As Hollywood loves to do, 30 years later, we get a new version of the film courtesy of Robert Zemeckis and HBO Max: Roald Dahl’s The Witches. This movie was truly ripe for a remake, since special effects have made huge leaps and bounds in last 30 years. Because both films were based on the same source material, the bones of the story remain unchanged; though the boy (Jahzir Bruno) and his grandmother (Octavia Spencer) are not named in this movie – instead we hear Chris Rock narrate parts of the story as the future boy. I’ve seen some articles refer to the boy as Charlie and his grandma as Agatha, but in-movie, I don’t believe their names are said.
In Roald Dahl’s The Witches, the setting has been moved from England to Alabama. The GHW (Anne Hathaway) doesn’t appear to be grotesque in this version, and she doesn’t have an underappreciated assistant. The witches themselves have a different aesthetic; they all have Heath-Ledger-as-Joker-like mouth scars that open wide when they’re in full witch mode. Mr. Stringer (Stanley Tucci) is only around for what seems like a few minutes, and a new character – a former child turned mouse named Daisy (Kristin Chenoweth) – is added to help the boys.
Ultimately even with updated visuals – which are impressive – the remake is fairly bland. There doesn’t seem to be a reason for moving the setting to the United States, and it makes no difference to the story. In the original, the resort is busy and bustling and real; the hotel in the remake seems empty inside and there are only a few scenes with staff and other guests – it seems like a movie set. Even the addition of a girl mouse doesn’t add anything to the story; I thought Daisy might teach the boys how to be mice, but just like the original film, that particular point is glossed over.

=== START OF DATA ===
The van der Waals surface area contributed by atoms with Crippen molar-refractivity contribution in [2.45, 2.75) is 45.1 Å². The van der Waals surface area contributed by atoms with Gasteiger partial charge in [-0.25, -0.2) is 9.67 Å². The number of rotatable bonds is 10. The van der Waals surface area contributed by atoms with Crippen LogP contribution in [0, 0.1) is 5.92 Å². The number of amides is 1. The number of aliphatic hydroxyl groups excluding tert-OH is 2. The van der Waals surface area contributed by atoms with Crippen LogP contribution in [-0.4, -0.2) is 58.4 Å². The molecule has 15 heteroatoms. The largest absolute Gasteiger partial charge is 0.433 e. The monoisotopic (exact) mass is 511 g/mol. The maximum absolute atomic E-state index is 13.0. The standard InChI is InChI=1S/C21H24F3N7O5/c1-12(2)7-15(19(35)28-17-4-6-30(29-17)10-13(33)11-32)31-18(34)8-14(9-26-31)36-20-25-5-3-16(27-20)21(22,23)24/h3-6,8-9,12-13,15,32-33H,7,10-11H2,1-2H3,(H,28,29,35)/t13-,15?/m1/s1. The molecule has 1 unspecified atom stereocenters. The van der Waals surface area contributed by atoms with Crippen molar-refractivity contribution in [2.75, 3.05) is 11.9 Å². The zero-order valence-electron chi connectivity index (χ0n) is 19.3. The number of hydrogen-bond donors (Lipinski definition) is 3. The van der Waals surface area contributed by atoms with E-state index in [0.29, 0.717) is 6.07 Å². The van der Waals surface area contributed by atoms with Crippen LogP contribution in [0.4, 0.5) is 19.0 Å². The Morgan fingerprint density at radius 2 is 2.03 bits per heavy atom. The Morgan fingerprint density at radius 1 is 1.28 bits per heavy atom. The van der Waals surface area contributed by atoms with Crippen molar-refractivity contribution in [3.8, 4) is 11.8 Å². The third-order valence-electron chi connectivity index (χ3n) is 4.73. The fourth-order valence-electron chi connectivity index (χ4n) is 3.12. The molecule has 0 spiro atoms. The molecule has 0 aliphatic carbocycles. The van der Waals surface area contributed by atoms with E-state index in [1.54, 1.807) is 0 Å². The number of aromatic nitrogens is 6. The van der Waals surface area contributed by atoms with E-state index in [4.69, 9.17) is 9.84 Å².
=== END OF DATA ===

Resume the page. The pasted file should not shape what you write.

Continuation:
The remake also tries to add a bit of humor to the proceedings, but the jokes just fall flat. In one scene Mr. Stringer is asking the GHW about her soup preference, and she tells him her whole group has an aversion to “garlic,” a word she pronounces so oddly, he can’t understand her. This garlic phobia is never explained – apparently it repels vampires and witches?
Speaking of the GHW, Anne Hathaway’s performance is… perplexing. She is wildly inconsistent with both her accent (German? French? Spanish? They’re all in there somewhere), and mannerisms. Sometimes she sounds snake-like; sometimes she sounds like, well, Anne Hathaway. She is over-the-top campy and gets to strut around in some nifty witchy outfits, but as an antagonist she’s just kind of… there. She’s scary at times, though not at nearly as scary as Huston. According to IMDB a lot of actresses were up for this role, and I can’t help but wonder what someone with a little more presence would have done. I think Hathaway just isn’t physically imposing enough to pull off the role; Huston, by comparison, was taller than the other witches and seemed to command attention where Hathaway just blends in. Personality-wise, you understand how evil she is when Huston’s GHW pushes a baby carriage down a hill towards a cliff; Hathaway just whines about how many kids are around. As I’ve not read the book, I can’t tell if this GHW is closer to Dahl’s vision for his character, but Huston was iconic; Hathaway is not.